Despite some technical flaws, “The Blessed Ones” is a creepy indie thriller about a deadly cult that will keep you guessing until the last frame.
The Blessed Ones (2016), written and directed by Patrick O’Bell, follows the survivor of a mass cult suicide, Spencer (Andy Gates), as he remembers the final moments of the members and his escape from cult leader, Elyon (Dave Vescio). In the film, Spencer is brought in by the police for questioning and the bulk of the film is told in flashback as Spencer retells the events of his escape.
The story is solid and well thought out. I will forever and always find cults terrifying, and this movie did not disappoint.
There is an underlying feeling of unease when watching this film; you can’t help but think of all real-life occurrences that most likely inspired O’Bell to make this film.
You can tell that something doesn’t quite add up with our protagonist, Spencer, but that just makes the story more compelling because you want to know more about him. Gates’ delivers the best performance of the film as Spencer; he is a competent actor who carries the movie with his performance.
The cult leader, Elyon, is creepy and every bit as delusional as his followers. I found that small detail in Elyon’s character made him a very scary villain. The only thing worse than a manipulative cult leader is a cult leader who actually believes what he is preaching to his followers.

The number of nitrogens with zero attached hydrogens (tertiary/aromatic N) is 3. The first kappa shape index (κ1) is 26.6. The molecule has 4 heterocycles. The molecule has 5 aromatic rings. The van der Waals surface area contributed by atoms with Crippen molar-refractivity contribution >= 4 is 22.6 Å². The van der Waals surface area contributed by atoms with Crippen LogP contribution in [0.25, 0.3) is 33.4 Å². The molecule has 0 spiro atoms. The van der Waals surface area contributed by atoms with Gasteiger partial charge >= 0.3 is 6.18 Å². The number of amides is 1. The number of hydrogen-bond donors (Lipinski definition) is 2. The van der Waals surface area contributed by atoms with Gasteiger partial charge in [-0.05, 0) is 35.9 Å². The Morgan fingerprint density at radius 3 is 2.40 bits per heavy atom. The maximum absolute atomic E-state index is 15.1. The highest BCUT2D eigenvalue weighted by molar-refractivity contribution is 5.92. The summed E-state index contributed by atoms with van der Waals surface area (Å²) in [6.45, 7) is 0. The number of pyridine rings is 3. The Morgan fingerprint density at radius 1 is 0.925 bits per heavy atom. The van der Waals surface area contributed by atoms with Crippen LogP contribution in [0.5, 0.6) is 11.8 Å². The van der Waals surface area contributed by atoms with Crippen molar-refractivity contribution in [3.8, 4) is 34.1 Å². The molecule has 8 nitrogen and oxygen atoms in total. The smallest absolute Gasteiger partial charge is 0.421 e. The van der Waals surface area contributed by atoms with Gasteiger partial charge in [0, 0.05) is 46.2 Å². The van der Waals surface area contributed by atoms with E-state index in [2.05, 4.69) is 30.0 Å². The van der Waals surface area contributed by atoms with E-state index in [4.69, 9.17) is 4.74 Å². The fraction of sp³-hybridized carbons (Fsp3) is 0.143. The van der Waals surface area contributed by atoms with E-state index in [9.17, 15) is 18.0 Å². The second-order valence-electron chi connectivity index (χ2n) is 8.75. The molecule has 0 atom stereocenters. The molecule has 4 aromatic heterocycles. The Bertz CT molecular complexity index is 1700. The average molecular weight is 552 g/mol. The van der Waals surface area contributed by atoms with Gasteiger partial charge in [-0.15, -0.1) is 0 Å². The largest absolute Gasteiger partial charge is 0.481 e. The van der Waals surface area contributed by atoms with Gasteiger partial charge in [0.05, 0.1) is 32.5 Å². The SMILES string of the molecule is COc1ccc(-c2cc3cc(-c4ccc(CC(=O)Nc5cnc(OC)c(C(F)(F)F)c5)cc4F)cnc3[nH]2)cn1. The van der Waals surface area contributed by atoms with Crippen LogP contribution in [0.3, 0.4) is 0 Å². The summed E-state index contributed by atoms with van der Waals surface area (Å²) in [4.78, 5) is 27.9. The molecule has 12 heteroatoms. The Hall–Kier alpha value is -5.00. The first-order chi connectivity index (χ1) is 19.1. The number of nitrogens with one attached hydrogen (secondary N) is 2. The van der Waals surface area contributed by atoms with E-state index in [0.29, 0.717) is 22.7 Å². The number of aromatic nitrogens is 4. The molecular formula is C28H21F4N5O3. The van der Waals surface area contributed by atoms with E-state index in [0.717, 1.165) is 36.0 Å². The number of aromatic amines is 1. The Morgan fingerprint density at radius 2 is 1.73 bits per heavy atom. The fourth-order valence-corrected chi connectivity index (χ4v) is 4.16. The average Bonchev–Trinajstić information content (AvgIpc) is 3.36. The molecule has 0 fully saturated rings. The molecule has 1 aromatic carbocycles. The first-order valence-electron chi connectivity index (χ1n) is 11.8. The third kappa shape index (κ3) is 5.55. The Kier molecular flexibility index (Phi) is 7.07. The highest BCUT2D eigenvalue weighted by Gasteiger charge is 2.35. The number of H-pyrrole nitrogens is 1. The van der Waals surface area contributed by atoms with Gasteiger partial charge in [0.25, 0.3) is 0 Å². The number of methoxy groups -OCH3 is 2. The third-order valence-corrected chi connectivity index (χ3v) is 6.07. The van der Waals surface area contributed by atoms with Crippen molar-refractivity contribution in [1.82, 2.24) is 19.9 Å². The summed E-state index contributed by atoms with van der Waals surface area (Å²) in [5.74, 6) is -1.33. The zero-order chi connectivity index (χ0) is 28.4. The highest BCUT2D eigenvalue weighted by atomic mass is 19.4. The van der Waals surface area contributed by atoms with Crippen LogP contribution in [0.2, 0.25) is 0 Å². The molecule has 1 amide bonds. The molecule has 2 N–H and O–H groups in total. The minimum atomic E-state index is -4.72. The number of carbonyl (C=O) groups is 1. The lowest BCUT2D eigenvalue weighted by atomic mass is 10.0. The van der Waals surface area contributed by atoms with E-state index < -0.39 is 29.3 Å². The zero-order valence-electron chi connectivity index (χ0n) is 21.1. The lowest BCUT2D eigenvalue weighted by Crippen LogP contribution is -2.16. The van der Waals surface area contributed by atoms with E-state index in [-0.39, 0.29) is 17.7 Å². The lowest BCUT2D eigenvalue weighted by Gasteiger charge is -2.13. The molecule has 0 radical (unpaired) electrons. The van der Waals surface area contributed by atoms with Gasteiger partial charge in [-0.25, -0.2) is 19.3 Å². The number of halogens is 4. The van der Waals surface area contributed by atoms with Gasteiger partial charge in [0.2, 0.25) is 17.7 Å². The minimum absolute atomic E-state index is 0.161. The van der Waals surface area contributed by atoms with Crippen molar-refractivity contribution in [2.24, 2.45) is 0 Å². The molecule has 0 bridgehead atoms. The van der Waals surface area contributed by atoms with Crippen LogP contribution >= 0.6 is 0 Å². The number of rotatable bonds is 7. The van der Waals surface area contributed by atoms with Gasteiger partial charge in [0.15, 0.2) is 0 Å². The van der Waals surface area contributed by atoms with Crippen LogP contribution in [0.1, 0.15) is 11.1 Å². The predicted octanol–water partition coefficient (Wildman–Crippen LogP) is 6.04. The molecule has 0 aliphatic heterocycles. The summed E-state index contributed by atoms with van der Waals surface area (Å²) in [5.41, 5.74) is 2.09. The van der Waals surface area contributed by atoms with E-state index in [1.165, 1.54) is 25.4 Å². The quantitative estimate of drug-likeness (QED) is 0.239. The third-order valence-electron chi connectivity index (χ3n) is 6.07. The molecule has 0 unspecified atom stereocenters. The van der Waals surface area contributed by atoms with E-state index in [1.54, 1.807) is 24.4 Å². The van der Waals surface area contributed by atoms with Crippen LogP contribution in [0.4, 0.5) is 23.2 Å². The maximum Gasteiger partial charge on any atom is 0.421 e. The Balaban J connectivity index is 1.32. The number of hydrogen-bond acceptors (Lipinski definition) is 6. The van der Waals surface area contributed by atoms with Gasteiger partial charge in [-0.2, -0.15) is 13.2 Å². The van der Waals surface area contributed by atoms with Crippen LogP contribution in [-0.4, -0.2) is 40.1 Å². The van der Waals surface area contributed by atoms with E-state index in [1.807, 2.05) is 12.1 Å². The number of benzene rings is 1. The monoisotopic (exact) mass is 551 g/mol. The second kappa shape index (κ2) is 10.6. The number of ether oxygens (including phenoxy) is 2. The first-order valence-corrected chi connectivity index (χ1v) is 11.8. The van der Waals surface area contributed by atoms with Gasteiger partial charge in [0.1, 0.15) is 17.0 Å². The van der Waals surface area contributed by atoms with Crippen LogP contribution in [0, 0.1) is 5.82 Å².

The twist, which I won’t spoil, is believable given Gates’ performance, but surprising nonetheless. You can tell O’Bell put in the work to create a unique story of a cult, instead of just doing what other films have already done in the past.
Unfortunately, this well thought out story is held back by some technical mistakes.
There are a few odd cuts in the middle of fades in or out, and a few of the scenes feel disjointed as if a few lines of dialogue were edited out. The biggest problem I had with The Blessed Ones, however, is the inconsistency of the sound quality.
It seems as if different types of microphones were used to record certain scenes, which results in some scenes sounding great, and others that leave you straining to hear what is happening. At one point, I thought maybe the sound had cut out intentionally.
In addition to those technical problems, the dialogue wasn’t the best; there are a few parts where the dialogue sounds especially awkward and unnatural. While many of the actors were able to do their best with some of the awkward lines, others were not. There are a couple of especially bad performances in the film from some of the minor characters, but for the most part, the main cast did a good job.
Overall, The Blessed Ones has a great cast and a great protagonist who carries the film and makes you want to watch until the end. Had it not been for the splotchy sound quality and the awkward dialogue in certain parts, this would be an indie force to be reckoned with.